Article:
The Oscars aim to immortalize the “best” movies of the year, a task that’s tricky but possible. Voters’ judgments are largely related to skill and craft, and the way a work interacts with the context in which it’s created and released.
Some movies are indeed bad — I almost wrote “objectively” bad, but to be honest, I don’t truly believe objective badness exists in art. Even the word “bad” takes on different shades of meaning depending on who’s using it and how. When I say a movie is good or bad, I might be talking about the quality of its filmmaking or storytelling or authentic engagement with the world. When I say a movie is “great,” I might mean it’s well made, or I might just mean I love it. I can say Parasite is great, and I can say Cats is great, and I mean two very (very) different things.
Anyhow, it’s not opining on movies that’s perverse to me, and good thing, since that’s how I make a living. It’s the practice of attaching awards to those opinions, crowning one movie homecoming king, electing a single performer the greatest of the year — in short, the whole enterprise of the Oscars and every award that leads up to them.
Many people are very proud to announce to me, when they find out I’m a movie critic, that they “hate” the Oscars, by which they might mean they’re frustrated by hosting controversies or a lack of diversity among nominees, or just that they didn’t like something a winner said in a speech. Truth is, I don’t think most people who work in the movie business — or near it, as I do — actually like the Oscars either, but for very different reasons. The awards are an expensive (an Oscar campaign can cost upward of $10 million) and grueling exercise; they suck up all the conversation around movies for a good six months of the year; and they tend to reflect not the best movies of the year but the movie-est movies.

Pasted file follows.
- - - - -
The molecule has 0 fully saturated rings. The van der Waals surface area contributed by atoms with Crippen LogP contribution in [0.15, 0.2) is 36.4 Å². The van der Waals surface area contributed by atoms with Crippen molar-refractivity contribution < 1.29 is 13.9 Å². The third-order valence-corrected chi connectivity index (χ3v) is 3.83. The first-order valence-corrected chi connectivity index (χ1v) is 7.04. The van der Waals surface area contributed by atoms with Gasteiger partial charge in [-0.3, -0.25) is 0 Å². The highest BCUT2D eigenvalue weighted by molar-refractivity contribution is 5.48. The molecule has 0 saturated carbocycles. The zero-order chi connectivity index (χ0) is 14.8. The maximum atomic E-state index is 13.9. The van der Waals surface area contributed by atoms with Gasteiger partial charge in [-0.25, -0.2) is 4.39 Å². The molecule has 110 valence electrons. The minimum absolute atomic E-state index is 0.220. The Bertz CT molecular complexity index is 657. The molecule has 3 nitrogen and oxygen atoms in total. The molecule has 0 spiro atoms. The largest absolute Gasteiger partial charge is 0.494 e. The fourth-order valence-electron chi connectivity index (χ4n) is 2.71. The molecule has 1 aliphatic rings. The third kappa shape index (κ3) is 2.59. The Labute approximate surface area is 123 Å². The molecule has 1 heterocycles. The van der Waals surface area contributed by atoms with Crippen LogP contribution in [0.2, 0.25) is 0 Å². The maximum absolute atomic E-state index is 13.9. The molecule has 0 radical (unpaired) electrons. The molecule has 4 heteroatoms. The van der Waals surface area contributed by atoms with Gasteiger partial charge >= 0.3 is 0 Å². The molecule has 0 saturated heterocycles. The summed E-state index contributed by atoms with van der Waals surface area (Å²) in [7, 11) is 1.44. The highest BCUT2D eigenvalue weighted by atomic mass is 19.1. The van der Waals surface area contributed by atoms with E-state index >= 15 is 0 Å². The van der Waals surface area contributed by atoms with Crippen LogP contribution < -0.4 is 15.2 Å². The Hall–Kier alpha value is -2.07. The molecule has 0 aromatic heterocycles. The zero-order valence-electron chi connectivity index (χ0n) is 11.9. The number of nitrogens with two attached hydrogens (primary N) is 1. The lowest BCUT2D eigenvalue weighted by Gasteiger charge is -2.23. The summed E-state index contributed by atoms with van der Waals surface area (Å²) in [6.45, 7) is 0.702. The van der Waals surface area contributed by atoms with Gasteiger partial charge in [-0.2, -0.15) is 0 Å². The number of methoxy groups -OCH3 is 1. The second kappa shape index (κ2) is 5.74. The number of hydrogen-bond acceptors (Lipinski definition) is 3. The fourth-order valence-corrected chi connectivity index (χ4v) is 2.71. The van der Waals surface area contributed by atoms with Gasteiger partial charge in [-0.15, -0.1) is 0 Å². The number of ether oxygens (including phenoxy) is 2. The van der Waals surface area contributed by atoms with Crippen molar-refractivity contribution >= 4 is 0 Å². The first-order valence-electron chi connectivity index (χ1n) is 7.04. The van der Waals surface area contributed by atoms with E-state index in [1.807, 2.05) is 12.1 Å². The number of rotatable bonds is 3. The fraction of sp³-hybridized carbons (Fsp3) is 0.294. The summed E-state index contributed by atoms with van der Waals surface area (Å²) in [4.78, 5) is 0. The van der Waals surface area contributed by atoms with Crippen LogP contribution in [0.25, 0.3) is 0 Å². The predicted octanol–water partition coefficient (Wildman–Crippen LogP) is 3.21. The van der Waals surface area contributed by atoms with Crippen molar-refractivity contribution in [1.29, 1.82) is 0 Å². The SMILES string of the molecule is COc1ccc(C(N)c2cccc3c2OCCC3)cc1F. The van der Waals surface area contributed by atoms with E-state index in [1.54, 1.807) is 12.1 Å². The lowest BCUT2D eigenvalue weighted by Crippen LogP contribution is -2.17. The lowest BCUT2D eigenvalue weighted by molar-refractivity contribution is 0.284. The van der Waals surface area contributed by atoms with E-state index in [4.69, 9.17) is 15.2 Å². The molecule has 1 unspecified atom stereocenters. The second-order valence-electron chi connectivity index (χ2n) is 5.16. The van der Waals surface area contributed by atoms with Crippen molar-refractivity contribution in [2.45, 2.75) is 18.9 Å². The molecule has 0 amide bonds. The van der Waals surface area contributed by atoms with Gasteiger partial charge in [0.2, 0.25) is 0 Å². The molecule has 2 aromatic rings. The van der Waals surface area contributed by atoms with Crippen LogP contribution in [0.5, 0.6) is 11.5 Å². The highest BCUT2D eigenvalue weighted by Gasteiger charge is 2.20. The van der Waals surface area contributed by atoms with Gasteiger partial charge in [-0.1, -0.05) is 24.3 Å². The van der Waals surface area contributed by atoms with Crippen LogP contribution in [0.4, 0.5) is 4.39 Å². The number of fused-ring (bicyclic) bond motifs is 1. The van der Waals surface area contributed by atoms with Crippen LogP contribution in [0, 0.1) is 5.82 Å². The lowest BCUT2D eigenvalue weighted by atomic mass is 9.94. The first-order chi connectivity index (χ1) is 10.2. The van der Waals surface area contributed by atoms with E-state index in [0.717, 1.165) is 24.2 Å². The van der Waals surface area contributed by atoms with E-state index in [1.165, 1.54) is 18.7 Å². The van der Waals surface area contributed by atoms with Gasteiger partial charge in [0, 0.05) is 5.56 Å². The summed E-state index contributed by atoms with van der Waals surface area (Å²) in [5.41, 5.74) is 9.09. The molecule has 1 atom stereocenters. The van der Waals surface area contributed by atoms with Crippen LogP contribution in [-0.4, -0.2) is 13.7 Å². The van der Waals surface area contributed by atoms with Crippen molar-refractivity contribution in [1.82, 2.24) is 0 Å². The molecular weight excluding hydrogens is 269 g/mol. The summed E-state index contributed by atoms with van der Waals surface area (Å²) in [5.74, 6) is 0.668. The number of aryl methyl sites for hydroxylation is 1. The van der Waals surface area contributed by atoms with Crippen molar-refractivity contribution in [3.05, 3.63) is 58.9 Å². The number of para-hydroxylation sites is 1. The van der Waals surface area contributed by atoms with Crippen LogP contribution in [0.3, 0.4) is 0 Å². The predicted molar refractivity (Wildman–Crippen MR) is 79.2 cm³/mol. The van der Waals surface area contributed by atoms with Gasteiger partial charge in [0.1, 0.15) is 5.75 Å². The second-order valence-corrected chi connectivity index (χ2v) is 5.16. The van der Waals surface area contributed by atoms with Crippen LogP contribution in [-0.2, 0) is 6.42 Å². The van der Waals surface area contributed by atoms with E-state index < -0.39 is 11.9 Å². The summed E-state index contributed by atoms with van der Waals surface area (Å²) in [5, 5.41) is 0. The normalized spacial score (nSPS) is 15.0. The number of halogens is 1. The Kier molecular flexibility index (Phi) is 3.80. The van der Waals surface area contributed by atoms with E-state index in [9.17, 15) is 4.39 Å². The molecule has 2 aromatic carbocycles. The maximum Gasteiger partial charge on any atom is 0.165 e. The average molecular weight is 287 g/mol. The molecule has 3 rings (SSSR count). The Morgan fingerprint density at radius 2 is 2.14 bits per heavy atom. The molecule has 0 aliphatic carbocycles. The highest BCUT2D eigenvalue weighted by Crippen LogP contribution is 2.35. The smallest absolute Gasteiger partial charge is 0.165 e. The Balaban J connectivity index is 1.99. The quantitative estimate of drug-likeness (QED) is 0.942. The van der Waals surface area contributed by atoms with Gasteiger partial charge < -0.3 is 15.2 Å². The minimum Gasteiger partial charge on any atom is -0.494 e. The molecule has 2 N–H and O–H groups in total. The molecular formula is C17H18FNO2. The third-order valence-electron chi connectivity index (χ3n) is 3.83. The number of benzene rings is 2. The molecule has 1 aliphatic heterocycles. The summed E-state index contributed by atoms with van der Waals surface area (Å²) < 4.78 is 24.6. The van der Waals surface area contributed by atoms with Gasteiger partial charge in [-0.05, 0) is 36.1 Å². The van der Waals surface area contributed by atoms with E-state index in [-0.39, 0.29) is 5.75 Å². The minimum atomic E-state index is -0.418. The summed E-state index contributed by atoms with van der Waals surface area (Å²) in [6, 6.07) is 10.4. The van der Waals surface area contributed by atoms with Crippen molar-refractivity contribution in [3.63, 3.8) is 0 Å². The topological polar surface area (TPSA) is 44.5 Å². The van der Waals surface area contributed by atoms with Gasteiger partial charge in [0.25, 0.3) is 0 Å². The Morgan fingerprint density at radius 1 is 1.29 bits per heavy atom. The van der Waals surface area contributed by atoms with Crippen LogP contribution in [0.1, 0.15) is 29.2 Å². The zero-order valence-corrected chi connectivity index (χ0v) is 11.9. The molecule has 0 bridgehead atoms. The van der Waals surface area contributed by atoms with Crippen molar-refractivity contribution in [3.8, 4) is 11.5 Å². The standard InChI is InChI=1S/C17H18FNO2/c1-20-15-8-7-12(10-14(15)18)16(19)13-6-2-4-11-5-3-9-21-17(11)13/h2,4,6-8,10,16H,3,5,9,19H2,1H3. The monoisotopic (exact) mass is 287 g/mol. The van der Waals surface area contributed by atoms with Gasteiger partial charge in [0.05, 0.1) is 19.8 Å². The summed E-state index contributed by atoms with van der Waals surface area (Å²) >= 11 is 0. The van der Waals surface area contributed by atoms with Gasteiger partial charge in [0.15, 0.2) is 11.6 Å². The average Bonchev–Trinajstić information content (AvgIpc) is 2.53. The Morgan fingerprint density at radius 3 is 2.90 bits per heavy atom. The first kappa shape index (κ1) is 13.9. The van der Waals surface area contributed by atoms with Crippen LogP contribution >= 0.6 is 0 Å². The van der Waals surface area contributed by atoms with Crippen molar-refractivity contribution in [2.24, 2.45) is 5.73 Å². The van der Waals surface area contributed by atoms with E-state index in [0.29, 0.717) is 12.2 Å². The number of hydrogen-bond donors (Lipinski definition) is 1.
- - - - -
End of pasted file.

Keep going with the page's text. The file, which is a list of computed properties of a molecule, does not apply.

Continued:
Hollywood tends to favor prosthetic-aided imitations of famous historical figures, films that look very complicated to make, actors who lose or gain a lot of weight for their roles, and, above all, movies about Hollywood itself. And the movies that win Oscars tend to be the ones with the most money to spend on lavish campaign events that keep them in the minds of Academy voters.
Even if the Oscars were a more modest affair, the enterprise of giving awards to art for being the best still makes me want to stab myself in the eye with my rhinestoned stiletto. Deciding whether Parasite is the “best,” rather than Marriage Story or Little Women or The Irishman, feels like being asked to decide what’s best: a ripe, succulent peach just picked from the tree; a sublime, freshly baked, buttery croissant; or a perfect bowl of ramen. I mean, I don’t know! You tell me!
But those awards have lasting value for the people who get to take them home. Winning an Oscar means you make it into the history books, yes. But more importantly, you get to keep working. An Oscar is the ultimate résumé booster, far better than a Golden Globe or a Screen Actors Guild Award or a New York Film Critics Circle award (as much as it pains me to say it). It means you’ve arrived, and you can ask for more money and better jobs in the future. It doesn’t guarantee a long and happy career. But it sure helps.
The Oscars also fill another cultural niche, one that matters to far more people.